Saturday, November 24, 2007

Thanksgiving weekend open thread

I'm not planning on blogging much this weekend, so let's discuss these two news items:

1) Skin Cells converted to Stem Cells - scientists have figured out how to make normal skin cells into stem cells, thus forgoing the need for embryonic stem cells. This seems to be a great win for everyone involved. Is this a victory for social conservatives? Can they rightfully claim that their concerns about human life pushed science in this direction. Is this the direction we should go then for cloning?

2) A new Yale university study showed that babies as young as 6 months old can tell "good" from "bad".
[The scientists] showed 6- and 10- month old babies one character who tried but failed to reach the top of a steep hill. Babies were then shown a second, helpful triangular character, who pushed the climber up the hill, and a third, unhelpful square character, who pushed the climber back to the bottom of the hill.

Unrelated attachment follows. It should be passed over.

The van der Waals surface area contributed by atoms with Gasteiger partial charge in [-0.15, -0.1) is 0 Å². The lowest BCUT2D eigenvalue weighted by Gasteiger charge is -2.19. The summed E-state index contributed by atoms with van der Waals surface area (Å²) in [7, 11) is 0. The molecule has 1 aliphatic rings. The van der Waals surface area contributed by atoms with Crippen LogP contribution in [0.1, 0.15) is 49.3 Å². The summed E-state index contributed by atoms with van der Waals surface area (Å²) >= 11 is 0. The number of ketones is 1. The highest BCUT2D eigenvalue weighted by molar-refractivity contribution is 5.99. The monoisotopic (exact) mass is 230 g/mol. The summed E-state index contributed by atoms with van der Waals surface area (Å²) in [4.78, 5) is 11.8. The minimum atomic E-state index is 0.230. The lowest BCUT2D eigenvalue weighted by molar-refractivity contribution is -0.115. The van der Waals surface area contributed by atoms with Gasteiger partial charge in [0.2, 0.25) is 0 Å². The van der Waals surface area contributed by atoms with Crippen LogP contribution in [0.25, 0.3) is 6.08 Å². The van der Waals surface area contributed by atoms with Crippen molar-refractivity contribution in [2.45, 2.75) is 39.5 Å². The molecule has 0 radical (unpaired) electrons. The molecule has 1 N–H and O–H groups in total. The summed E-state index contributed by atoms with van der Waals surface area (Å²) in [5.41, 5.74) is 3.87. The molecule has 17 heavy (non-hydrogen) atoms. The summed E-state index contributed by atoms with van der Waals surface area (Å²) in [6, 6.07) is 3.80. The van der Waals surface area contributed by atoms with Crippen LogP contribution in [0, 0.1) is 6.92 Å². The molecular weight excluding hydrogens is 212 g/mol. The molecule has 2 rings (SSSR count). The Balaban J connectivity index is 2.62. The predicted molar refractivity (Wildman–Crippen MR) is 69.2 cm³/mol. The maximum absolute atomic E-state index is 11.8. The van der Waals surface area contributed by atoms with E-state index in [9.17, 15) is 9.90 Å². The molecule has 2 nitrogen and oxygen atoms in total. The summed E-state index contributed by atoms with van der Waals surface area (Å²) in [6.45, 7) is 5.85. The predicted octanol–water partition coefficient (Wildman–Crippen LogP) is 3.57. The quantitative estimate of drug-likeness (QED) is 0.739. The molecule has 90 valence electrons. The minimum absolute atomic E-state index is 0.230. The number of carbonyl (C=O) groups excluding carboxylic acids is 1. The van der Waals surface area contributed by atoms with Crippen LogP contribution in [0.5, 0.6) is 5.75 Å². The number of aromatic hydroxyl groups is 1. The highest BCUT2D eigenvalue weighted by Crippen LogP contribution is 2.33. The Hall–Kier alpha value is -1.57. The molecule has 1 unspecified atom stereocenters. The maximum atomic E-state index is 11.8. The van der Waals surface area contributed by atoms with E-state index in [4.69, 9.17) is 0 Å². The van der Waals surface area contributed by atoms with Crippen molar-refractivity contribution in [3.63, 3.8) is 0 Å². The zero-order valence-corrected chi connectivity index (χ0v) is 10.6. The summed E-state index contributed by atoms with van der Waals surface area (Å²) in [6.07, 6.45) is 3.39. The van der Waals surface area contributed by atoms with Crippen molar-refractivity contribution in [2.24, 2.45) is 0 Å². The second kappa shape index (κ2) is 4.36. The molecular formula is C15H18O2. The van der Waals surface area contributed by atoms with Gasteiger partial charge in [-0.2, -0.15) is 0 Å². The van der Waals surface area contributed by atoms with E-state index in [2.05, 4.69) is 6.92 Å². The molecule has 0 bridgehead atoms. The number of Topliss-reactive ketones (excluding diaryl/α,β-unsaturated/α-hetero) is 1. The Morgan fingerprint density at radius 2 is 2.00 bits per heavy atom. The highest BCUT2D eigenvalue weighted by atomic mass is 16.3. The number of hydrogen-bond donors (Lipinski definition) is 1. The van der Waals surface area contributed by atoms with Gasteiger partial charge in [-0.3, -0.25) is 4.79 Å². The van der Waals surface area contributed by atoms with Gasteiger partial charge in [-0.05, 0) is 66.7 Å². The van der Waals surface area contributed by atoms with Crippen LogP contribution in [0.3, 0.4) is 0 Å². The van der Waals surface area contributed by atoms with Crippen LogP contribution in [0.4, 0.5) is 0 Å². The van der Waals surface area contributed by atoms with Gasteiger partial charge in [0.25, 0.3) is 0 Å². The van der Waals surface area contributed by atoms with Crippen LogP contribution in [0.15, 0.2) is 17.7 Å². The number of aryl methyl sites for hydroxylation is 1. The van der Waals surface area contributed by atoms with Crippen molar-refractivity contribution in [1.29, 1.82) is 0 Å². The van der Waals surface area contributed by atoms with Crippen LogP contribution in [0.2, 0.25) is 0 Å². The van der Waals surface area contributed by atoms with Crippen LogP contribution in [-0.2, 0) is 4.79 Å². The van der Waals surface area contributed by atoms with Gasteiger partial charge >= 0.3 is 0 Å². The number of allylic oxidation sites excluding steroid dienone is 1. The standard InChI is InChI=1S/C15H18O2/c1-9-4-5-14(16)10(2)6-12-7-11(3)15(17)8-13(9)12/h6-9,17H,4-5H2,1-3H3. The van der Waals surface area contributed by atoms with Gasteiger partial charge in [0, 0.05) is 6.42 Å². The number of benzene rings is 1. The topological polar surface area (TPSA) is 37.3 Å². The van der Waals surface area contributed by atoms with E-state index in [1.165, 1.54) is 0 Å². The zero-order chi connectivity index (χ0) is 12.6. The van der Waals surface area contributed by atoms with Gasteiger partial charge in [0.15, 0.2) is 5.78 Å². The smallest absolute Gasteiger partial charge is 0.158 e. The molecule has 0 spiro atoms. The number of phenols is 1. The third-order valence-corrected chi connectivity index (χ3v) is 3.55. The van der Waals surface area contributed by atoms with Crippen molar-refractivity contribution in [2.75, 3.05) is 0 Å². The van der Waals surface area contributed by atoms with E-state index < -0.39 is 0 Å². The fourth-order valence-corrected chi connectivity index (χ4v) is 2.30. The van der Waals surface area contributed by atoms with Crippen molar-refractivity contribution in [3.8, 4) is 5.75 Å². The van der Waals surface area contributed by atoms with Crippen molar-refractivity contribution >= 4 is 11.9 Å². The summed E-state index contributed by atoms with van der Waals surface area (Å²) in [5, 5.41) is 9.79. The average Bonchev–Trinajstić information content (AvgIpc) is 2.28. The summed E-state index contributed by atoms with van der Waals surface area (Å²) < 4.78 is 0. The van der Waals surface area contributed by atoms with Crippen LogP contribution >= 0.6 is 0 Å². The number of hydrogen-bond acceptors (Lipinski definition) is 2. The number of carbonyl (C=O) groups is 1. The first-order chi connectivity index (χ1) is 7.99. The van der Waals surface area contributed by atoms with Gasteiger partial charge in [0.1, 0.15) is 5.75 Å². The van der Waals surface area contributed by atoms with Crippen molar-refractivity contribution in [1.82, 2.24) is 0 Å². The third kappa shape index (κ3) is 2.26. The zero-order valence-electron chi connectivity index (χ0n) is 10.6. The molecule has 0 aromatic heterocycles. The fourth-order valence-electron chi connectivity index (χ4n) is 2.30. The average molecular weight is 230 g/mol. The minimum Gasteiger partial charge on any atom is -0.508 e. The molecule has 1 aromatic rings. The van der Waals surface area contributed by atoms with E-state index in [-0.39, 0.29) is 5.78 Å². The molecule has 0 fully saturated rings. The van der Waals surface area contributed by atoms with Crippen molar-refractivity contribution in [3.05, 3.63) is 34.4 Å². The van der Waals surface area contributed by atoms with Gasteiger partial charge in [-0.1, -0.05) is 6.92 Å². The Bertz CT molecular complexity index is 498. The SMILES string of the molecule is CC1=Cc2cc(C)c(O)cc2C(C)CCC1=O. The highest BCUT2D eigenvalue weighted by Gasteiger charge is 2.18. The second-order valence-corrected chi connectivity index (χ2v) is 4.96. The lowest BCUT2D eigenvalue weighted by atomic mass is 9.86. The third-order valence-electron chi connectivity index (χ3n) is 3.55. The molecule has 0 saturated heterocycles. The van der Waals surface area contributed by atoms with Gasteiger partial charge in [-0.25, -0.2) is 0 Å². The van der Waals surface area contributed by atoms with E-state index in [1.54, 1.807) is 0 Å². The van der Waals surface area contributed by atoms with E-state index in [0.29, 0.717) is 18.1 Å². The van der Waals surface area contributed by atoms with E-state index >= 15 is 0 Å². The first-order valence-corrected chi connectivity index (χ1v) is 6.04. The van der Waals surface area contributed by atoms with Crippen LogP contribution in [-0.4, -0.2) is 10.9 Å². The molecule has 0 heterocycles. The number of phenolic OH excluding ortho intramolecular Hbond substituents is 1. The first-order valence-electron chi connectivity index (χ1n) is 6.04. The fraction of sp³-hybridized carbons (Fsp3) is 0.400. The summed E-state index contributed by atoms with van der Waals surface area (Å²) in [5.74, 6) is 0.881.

After the baby viewed the unhelpful and helpful characters aid or prevent the climber from achieving its goal, they were offered a choice between the helper and the hinderer. What is remarkable is that the babies "strongly preferred" the character who had been helpful rather than unhelpful. They seem to know the "good guys" from the bad.

This supports the view that our ability to tell good from bad is universal and unlearned. "We can't say that babies are born with this - just that they have it by six months," she told The Daily Telegraph. "It is present before language and explicit teaching, yes, but perhaps not there exactly from the start."
What does that do for that age of accountability? Does this strengthen the argument for infant baptism? Is it possible to recognize sin, but not be part of it? Does this research help support Christian claims about an innate moral compass?

Discuss in the margins...